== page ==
Build A Nation


In high school, I was selected, at the end of my junior year, to be part of a group as a senior that was based solely on excellent scoring in standardized tests. I may not have been an A student on the daily, but apparently I tested well, so I was plucked from the comforts of my wonderful homeroom and great homeroom teacher, a guy who truly loved kids and understood each of us and our proclivities like no other, who passed away last year and, when he did, I was as sad as if he had been my teacher only three years ago, instead of thirty. I did not want to leave Mr. Nye’s homeroom. The people were normal and kind of fun and he was awesome and I was used to it. But I was told that my senior year, I would be part of a special mentoring program called SEEK, which stood for something, I have no idea what. In hindsight, perhaps Stupid Educators Ensuring you Knuckle under.

My mom and I found out I was in the program through a letter that came home. I told mom I did NOT want to be in this whatever club with a bunch of stuck up rich people, there was nothing for me in something like that and I did not want to leave Nye’s class. She told me to tell the teacher in charge of the program, a bitter, nasty woman who seemed to hate children and whose class I knew I had to take as a senior, and was not looking forward to it. I went to her in school and told her I didn’t want to be in it. She didn’t care. She said I would like it, and she would see me at the banquet the following week, which the letter had described. It was to welcome us to the program or some shit. My mom and I went up to the school that night and my mom went straight to the teacher, let’s call her Mrs. F as in F.U. She told her she really appreciated them considering me but that I didn’t want to be in the program, that it wasn’t a good fit. That the kids in this program likely were people who I didn’t like and who really didn’t like me either, and I would have nobody to talk to. There likely wouldn’t be any good mentoring options for me in town and I wouldn’t be able to do most of the off-campus stuff the other kids would be doing because we only had one car and she needed it for work. She basically said tough shit, it’s a privilege to be picked and your daughter should be honored. I was not honored. I don’t even think we stayed at the banquet, we were both so disgusted.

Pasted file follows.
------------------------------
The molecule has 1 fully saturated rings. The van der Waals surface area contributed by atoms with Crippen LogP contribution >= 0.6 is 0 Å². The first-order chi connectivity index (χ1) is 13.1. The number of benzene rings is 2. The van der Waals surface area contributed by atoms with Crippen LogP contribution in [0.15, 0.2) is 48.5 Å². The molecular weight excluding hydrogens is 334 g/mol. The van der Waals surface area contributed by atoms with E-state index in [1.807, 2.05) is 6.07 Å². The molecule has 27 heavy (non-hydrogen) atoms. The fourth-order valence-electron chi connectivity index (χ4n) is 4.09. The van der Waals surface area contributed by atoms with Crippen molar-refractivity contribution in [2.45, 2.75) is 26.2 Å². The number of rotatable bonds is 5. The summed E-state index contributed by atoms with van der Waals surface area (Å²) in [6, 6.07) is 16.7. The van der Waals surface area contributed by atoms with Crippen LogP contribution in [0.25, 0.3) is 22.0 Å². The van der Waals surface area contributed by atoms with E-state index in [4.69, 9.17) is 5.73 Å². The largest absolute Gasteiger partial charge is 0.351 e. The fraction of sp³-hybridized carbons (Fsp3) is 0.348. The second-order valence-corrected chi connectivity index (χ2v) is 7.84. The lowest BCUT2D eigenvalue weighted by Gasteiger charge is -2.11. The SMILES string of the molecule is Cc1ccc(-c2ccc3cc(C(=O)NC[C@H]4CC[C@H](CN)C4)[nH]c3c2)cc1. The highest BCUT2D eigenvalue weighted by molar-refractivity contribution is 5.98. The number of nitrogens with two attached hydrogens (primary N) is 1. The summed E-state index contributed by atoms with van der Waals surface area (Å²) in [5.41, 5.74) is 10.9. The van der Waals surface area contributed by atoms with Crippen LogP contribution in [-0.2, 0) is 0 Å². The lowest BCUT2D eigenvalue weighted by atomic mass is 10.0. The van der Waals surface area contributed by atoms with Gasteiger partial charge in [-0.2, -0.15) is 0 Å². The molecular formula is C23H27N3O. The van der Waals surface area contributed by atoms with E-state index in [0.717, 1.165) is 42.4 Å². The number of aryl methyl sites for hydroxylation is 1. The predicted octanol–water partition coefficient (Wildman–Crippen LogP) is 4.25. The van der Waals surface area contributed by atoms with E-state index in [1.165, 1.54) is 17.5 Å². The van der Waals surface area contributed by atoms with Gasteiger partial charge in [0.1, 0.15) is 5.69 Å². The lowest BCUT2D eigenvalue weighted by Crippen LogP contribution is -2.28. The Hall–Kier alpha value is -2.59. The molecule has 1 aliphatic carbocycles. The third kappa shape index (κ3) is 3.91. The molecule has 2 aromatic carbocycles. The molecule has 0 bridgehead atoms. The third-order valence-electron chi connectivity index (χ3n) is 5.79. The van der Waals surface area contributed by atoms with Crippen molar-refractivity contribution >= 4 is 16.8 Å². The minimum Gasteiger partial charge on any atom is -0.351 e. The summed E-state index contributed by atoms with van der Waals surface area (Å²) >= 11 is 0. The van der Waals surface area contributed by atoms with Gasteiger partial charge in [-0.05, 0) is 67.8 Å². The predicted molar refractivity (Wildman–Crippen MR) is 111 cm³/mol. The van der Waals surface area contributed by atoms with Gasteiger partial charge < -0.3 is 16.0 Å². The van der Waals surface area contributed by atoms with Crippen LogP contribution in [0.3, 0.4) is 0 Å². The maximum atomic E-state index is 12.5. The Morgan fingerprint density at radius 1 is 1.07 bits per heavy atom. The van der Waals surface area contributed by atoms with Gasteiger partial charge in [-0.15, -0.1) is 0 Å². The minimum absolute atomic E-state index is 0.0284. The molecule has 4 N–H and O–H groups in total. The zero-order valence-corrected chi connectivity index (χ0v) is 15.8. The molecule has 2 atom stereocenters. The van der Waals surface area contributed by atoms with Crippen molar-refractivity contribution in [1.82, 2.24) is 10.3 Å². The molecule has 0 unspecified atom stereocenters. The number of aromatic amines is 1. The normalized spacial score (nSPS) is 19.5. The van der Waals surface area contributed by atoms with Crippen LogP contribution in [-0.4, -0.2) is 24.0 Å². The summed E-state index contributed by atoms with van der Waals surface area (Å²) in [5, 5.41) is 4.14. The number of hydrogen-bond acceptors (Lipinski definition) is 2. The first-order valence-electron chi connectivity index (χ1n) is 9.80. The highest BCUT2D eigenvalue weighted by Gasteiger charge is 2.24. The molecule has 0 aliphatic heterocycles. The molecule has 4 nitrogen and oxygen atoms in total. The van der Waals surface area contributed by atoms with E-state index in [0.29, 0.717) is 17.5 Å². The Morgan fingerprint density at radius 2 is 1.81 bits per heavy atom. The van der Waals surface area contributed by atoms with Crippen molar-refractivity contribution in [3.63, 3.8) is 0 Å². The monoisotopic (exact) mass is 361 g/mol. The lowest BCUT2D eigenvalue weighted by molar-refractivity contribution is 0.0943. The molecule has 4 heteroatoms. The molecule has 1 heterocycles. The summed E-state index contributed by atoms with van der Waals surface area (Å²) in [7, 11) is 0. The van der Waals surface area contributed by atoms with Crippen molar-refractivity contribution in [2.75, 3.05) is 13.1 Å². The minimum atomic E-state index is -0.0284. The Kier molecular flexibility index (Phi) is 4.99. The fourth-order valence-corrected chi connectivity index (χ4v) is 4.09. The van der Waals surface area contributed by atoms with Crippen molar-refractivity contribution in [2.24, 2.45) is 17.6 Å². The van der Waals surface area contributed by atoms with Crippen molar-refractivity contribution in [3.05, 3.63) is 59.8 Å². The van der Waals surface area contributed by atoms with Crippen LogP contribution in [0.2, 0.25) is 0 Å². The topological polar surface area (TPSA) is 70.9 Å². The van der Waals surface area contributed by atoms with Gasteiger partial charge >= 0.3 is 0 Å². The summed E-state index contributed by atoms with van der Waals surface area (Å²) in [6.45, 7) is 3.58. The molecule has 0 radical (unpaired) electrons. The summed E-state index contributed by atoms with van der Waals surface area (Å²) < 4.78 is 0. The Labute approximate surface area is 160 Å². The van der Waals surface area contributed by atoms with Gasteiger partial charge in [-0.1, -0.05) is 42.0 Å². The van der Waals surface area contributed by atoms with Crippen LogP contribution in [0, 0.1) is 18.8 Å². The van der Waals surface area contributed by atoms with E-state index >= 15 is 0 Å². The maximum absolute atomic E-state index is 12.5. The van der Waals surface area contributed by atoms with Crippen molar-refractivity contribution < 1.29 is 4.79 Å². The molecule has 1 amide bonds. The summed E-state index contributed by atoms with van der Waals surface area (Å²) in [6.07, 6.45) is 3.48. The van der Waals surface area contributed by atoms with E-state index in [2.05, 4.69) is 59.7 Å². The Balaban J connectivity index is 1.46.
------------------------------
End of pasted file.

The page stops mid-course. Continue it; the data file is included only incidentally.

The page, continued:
Her homeroom, which I was forced to be in as part of the program, was as miserable as I expected. I remember at one point she got so mad at me she demanded we go out in the hallway, where she tried to dress me down for whatever infraction. I argued back with her, and she said, “Do you want to go to the office?” I shot back, “Do YOU?” because I was ready, right then, to drag her fucking ass down to the office and tell them what a bitch she was being to everyone. But we just went back in the classroom.

The SEEK program was every bit as miserable as I expected. All the promising young doctors and lawyers and bankers were in there, and few of them people I could call close friends. My boyfriend was in the group; he wanted to be a plastic surgeon. He got paired up with a surgeon in town and took his car to the guy’s offices once a week, where the doctor explained all kinds of procedures to him and let him observe several surgeries, which he would tell me about in all their gory, fascinating detail. He thought it was awesome.

I was going to college to study theater. Very small towns are not typically known for their cultural excellence, and mine was no exception. My mom has always liked to say the only thing cultured in my hometown was the yogurt. They paired me to the manager of the single theater in town, a small, community theater where I had a small part in a musical as a child, but otherwise, I had no experience. I knew nothing about theater or acting, except that that’s what I wanted to do and that I thought I’d be good at it. You couldn’t even take theater classes or be in a play until you were a senior at my school. And I did go on to be in that single, senior class play that school year, in the lead role, and for which I got a small trophy on class day, and I think a couple hundred dollars in a scholarship. So I guess I was right. But the day I drove my mom to work so I could borrow her car and keep my appointment to go see this guy, I was pretty much a blank slate in terms of personal experience.